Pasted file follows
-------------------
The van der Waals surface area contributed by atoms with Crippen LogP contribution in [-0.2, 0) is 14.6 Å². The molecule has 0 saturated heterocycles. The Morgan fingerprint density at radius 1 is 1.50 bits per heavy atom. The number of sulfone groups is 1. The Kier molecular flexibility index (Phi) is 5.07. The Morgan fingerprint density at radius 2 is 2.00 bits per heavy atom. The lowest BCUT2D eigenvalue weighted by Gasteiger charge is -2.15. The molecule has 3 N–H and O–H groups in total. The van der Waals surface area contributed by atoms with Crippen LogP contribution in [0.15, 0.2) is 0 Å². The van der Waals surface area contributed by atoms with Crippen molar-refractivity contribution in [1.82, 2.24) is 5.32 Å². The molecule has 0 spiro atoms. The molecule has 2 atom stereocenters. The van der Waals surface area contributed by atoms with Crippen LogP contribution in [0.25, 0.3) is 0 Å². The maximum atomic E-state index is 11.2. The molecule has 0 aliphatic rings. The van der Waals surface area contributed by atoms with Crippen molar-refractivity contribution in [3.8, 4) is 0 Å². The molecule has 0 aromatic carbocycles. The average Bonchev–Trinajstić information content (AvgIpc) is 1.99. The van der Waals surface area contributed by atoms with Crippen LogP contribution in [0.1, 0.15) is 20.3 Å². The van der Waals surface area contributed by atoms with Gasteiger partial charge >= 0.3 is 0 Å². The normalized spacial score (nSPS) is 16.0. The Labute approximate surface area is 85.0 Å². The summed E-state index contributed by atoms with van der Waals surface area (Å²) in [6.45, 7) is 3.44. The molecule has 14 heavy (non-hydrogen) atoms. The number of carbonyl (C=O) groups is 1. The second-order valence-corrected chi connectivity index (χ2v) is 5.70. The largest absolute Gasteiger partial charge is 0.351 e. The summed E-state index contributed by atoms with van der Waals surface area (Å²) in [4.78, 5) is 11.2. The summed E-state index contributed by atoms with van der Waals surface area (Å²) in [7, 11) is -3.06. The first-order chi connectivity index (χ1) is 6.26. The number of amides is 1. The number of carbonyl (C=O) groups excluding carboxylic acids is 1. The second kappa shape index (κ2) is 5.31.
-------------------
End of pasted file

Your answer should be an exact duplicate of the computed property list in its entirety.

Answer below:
The van der Waals surface area contributed by atoms with Crippen LogP contribution in [-0.2, 0) is 14.6 Å². The molecule has 0 saturated heterocycles. The Morgan fingerprint density at radius 1 is 1.50 bits per heavy atom. The number of sulfone groups is 1. The Kier molecular flexibility index (Phi) is 5.07. The Morgan fingerprint density at radius 2 is 2.00 bits per heavy atom. The lowest BCUT2D eigenvalue weighted by Gasteiger charge is -2.15. The molecule has 3 N–H and O–H groups in total. The van der Waals surface area contributed by atoms with Crippen LogP contribution in [0.15, 0.2) is 0 Å². The van der Waals surface area contributed by atoms with Crippen molar-refractivity contribution in [1.82, 2.24) is 5.32 Å². The molecule has 0 spiro atoms. The molecule has 2 atom stereocenters. The van der Waals surface area contributed by atoms with Crippen LogP contribution in [0.25, 0.3) is 0 Å². The maximum atomic E-state index is 11.2. The molecule has 0 aliphatic rings. The van der Waals surface area contributed by atoms with Crippen molar-refractivity contribution in [3.8, 4) is 0 Å². The molecule has 0 aromatic carbocycles. The average Bonchev–Trinajstić information content (AvgIpc) is 1.99. The van der Waals surface area contributed by atoms with Crippen LogP contribution in [0.1, 0.15) is 20.3 Å². The van der Waals surface area contributed by atoms with Gasteiger partial charge >= 0.3 is 0 Å². The normalized spacial score (nSPS) is 16.0. The Labute approximate surface area is 85.0 Å². The summed E-state index contributed by atoms with van der Waals surface area (Å²) in [6.45, 7) is 3.44. The molecule has 14 heavy (non-hydrogen) atoms. The number of carbonyl (C=O) groups is 1. The second-order valence-corrected chi connectivity index (χ2v) is 5.70. The largest absolute Gasteiger partial charge is 0.351 e. The summed E-state index contributed by atoms with van der Waals surface area (Å²) in [4.78, 5) is 11.2. The summed E-state index contributed by atoms with van der Waals surface area (Å²) in [7, 11) is -3.06. The first-order chi connectivity index (χ1) is 6.26. The number of amides is 1. The number of carbonyl (C=O) groups excluding carboxylic acids is 1. The second kappa shape index (κ2) is 5.31.